It’s a never-ending debate, but cannabis remains illegal in much of Europe. The trend seems to be towards decriminalisation in some of Europe, and outright legality in much of North America.
The UK still deems cannabis as illegal to grow, possess, or distribute. Punishment ranges from mild to nonexistent for small quantities of possession, so it seems the sellers face the largest deterrent.
Those who enjoy cannabis often take trips to the Netherlands to enjoy a coffee shop Amsterdam, where it’s totally legal to buy and smoke weed inside the establishment – something that the country has yielded many benefits from.
Furthermore, Portugal made almost all drugs decriminalised, deeming it an addiction that must be treated through rehabilitation, not through retribution, deterrent, or punishment. Portugal has shown that decriminalisation leads to a reduction in drug consumption, safer communities, and reduced recidivism.
However, conservative attitudes may be changing in Europe. Besides a few exceptions (i.e. Slovenia), CBD is freely sold around Europe. Whilst it contains insignificant amounts of psychoactive substance (THC), it wasn’t always legal – this push has come about in only the past decade. Many see it as the first step towards decriminalisation of cannabis.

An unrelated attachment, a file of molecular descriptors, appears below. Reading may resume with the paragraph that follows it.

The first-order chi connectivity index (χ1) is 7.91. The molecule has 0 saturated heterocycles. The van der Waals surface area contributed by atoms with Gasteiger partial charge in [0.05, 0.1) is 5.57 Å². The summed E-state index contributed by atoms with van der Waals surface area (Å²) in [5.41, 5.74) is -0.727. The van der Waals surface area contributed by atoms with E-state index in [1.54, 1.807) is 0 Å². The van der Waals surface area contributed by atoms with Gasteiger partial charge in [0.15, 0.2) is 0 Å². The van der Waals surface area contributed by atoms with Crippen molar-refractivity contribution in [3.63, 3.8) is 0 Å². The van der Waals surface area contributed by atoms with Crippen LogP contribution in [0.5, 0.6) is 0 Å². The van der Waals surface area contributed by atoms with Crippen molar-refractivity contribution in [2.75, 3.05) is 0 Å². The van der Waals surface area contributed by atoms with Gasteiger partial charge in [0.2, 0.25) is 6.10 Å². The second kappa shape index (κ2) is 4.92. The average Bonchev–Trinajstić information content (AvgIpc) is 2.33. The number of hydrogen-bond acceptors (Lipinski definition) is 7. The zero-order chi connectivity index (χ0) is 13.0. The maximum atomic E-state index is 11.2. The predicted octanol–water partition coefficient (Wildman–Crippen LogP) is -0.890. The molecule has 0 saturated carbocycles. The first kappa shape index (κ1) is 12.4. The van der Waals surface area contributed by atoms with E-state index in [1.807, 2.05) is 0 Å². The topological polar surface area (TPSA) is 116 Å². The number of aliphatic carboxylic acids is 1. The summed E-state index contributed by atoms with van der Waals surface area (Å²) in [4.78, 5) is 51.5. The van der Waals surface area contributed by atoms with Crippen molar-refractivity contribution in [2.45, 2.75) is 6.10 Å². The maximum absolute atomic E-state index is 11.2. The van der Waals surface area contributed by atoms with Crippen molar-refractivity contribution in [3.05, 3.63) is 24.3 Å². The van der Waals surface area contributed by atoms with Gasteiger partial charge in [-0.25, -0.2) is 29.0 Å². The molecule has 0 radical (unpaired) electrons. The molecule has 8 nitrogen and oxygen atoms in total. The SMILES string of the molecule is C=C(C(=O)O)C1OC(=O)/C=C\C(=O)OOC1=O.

In fact, CBD oil has become normalised within even the older generation – those who are usually in favour of strict drug laws. Many elders in the UK, for example, enjoy the benefits of CBD oil on relieving inflammation, arthritis, and chronic pain – which eventually, it may be understood that cannabis yields those same benefits.
CBD oil very much benefits from being detached from the cannabis image, even if it is a derivation. Not only does CBD avoid saying the word itself, but consuming an oil, jelly bean, or face mask feels a lot different to smoking cannabis. This helped CBD become normalised, but we could see cannabis eventually go the same way with edibles, vape oil, and other consumables.
Europe’s cannabis market accounts for 35% of the world’s total, proving that this is a plant in high demand just like North America. Hemp crops are highly popular in the Netherlands, France, Lithuania, and Romania. Of course, there are other uses for this hemp too, such as sustainable clothing, cosmetics, oils, soaps, and many other products.
Whilst we cannot be sure if or when cannabis will become decriminalized across Europe, but what we do know is the infrastructure is in place to meet demand – legal crops are vast and are already operational.
The European cannabis market is growing exponentially, and many investors are catching wind of it. Finally, that insatiable appetite for the product is being legally fulfilled, albeit through CBD and other non-psychoactive products. However, what we do know is that the larger and industry is, the more lobby power its participants hold – and the more taxation that can be profited off it by the government.
For this reason, as we see Europe’s cannabis market explode, decriminalisation becomes all the more likely across the board. France is claimed to be on the verge of a de-stigmatising breakthrough, as are Germany becoming increasingly attuned to the idea of legalisation. The UK, perhaps, seems further away from policy change than most.